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Math Help - Prove

  1. #1
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    Prove

    1.
    1^3 + 2^3 + ... + n3 = (n(n+1)/2 )^2 for any positive integer n.

    2.
    3^n < n! for all n > 6 with n ∈ N.

    mathematical induction to prove these?
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  2. #2
    o_O
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    Yes that's the way to go. Without going through all the formalities ...

    #1: Assume it holds for k. We want to show that it holds for k+1 as well, that is, we want to show that 1^3 + 2^3 + \cdots + k^3 + (k+1)^3 = \left(\frac{(k+1)(k+2)}{2}\right)^2
    So for your inductive step: {\color{red}1^3 + 2^3 + \cdots + k^3} + (k+1)^3  = {\color{red}\left(\frac{k(k+1)}{2}\right)^2} + (k+1)^3 = \cdots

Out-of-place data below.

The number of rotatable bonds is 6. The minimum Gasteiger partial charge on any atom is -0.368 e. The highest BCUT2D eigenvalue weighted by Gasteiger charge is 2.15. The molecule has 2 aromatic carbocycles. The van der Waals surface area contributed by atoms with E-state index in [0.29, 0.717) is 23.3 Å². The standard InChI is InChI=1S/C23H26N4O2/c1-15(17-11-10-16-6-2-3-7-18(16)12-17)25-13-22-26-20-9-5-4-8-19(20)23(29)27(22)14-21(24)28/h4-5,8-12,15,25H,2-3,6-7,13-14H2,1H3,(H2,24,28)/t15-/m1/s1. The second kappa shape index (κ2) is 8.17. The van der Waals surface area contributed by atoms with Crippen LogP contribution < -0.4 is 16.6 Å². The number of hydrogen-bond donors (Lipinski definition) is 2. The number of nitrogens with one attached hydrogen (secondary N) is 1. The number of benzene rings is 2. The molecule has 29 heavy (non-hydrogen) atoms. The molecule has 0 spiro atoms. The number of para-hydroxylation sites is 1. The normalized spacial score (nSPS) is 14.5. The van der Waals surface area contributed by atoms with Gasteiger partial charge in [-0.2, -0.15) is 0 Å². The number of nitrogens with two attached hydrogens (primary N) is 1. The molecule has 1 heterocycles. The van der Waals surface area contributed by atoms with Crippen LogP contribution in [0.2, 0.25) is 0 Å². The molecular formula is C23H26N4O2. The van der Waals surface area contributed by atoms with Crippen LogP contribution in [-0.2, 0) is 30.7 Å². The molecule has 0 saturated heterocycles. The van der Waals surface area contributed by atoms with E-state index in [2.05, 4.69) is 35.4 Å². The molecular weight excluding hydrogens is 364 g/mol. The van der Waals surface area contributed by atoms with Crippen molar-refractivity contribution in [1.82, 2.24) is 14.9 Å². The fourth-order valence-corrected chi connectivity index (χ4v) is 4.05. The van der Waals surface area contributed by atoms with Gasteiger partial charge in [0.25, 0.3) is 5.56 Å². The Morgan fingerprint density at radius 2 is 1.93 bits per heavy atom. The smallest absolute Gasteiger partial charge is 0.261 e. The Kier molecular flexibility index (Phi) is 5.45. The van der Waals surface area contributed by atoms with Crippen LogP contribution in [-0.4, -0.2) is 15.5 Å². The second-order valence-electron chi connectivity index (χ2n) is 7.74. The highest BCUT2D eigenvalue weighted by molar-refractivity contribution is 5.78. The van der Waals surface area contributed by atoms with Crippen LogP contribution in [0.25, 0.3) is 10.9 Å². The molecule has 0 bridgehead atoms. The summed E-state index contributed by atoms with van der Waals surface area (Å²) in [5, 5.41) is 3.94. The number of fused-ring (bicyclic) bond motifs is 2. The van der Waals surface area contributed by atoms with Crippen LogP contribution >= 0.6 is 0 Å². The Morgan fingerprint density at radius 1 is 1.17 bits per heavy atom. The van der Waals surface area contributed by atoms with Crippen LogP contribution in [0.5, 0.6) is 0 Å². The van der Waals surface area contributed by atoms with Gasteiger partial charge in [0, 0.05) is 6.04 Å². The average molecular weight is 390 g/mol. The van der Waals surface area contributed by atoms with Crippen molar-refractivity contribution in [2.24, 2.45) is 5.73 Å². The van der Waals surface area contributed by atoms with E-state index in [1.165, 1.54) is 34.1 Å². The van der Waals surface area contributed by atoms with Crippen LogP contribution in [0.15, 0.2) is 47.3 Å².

#2: Again, assume it holds for k for all k > 6, so we're assuming that 3^k < k!. We then want to show that it is true for k+1 as well, that is, 3^{k+1} < (k+1)!

    Note that: 3^{k+1} = 3^k{\color{blue}3^1} < 3^k{\color{blue}(k+1)} < \cdots

    We can assume the blue because we're given that the statement is true for values strictly greater than 6. So obviously, 3 < 6 < k+1. Hopefully you'll see the conclusion directly after using the inductive step.
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